“Three Cities, Three Styles” is the latest episode of One Pint at a Time.
We are firm believers in beer needing to be tried in context of its culture. “Three Cities, Three Styles” was born out of this belief. We visited three German cities, Dortmund, Düsseldorf and Cologne, that each has it’s own unique style of beer. Over three days, we got to experience each beer style in the place of its birth. That is something special.
So enjoy our latest German adventures…
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This will be our ninth visit to Germany, which ties it with Ireland as the country we most frequently visit. The beer, food, scenery and German people keep us returning to our favorite country for beer travel.
But this trip is extra special. We are going over for our friend Wolfgang’s 50th birthday party. We’ll join the horde of his friends descending on Mannheim the last weekend in July for fun, merriment and punk show.
Prior to Wolfgang’s birthday party weekend, we are stopping in Munich and embarking on a “City with a Beer Style” tour. We will visit three German cities: Dortmund, Düsseldorf and Cologne. Each has it’s own unique style of beer.
We are using our short time in the much beloved city of Munich to get our European legs, visit a few biergartens, see friends, and of course drink some liters.
While in Munich we’ll make another pilgrimage to Kloster Andechs. The trek was something we used to fit in to our schedule every time in Munich, but on our last few visits we haven’t had the time. The walk, beer, food, and atmosphere all make Kloster Andechs one our favorite breweries.
After getting adjusted to being back in Europe, we head north for some new beer adventures.
Our first new city will be Dortmund. There we’ll search for Dortmunder, which is a native beer style, not a city resident. Back in the day, this beer was popular with the region’s coal miners and steel workers. Think of Dortmunder as a cross between a Helles and a Pilsner.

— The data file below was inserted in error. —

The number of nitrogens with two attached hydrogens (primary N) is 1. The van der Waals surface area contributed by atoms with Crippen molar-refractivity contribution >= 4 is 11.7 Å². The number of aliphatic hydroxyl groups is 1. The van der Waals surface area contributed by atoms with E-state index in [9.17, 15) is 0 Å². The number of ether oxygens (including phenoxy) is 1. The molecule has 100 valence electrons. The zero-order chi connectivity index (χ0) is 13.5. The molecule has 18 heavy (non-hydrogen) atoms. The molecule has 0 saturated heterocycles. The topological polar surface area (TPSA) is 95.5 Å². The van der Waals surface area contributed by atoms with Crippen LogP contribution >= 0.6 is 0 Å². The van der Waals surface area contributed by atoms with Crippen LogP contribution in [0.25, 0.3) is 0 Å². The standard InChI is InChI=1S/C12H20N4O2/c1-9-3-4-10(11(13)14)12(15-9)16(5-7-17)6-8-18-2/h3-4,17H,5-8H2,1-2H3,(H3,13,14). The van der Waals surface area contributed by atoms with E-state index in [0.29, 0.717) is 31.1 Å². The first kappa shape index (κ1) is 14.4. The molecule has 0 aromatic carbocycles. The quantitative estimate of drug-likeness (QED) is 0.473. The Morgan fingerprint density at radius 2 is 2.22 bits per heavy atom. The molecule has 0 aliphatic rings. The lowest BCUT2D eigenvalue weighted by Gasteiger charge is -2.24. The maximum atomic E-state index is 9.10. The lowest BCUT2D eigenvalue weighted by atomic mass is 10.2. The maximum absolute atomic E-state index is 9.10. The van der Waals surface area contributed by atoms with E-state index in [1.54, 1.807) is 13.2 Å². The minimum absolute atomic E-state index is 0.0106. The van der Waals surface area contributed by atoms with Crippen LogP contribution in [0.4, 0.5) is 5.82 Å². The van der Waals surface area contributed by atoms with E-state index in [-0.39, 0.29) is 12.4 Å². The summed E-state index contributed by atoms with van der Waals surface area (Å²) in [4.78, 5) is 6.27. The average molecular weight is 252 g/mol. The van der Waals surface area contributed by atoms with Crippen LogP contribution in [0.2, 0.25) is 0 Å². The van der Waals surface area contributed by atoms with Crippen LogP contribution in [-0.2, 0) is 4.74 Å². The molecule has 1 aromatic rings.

Unfortunately, over the last decades, the style has suffered the ill effects of brewery mergers. The two major breweries in Dortmund, DAB and DUB, have gobbled up the smaller competitors. The style that put Dormund on the beer map is now only a small portion of their production. Today, a few private breweries are trying to revive this brew and restore it to it’s past glory.
From Dortmund, we travel down the road to Düsseldorf, the home of the top fermented Altbier. Alt means ‘old’ and the name is simply a reference to the fact that the brew predates bottom fermenting beers.
Unlike it’s neighbor in Dortmund, Altbier is thriving in Düsseldorf, with breweries in the Altstadt serving the copper-colored brew from wooden barrels.
Our last stop on the ‘German Cities with a Beer Style’ tour is Cologne, the home of Kölsch. Another top fermenting brew, the golden-hued Kölsch may be the ultimate session beer. It certainly makes for a enjoyable afternoon with friends.
The waiters buzz around with their trays, called a Kranz, filled with 7 ounce glasses, called a Stange, of Kölsch. They dispense the brew with amazing speed. Once a Stange is empty they drop off a new beer, adding a tick mark to the beer mat. The beer deliveries stop and the ritual comes to an end when the mat is placed on top of the glass. Our last time at Früh am Dom, one of Cologne’s main Kölsch bars, six of us finished with 40 tick marks on our mat.
After Cologne, we are off to Mannheim for three days of revelry celebrating Wolfie’s 50th birthday. Interspersed with the beer drinking, there will be a couple of brewery visits.
The culmination of our trip is a punk show headlined by The Dreadnoughts, an Irish punk band from Vancouver, BC. A good time is sure to be had by all.
We hope to add a dozen new breweries to the list, which will put us within sight of reaching 500 by the end of the year.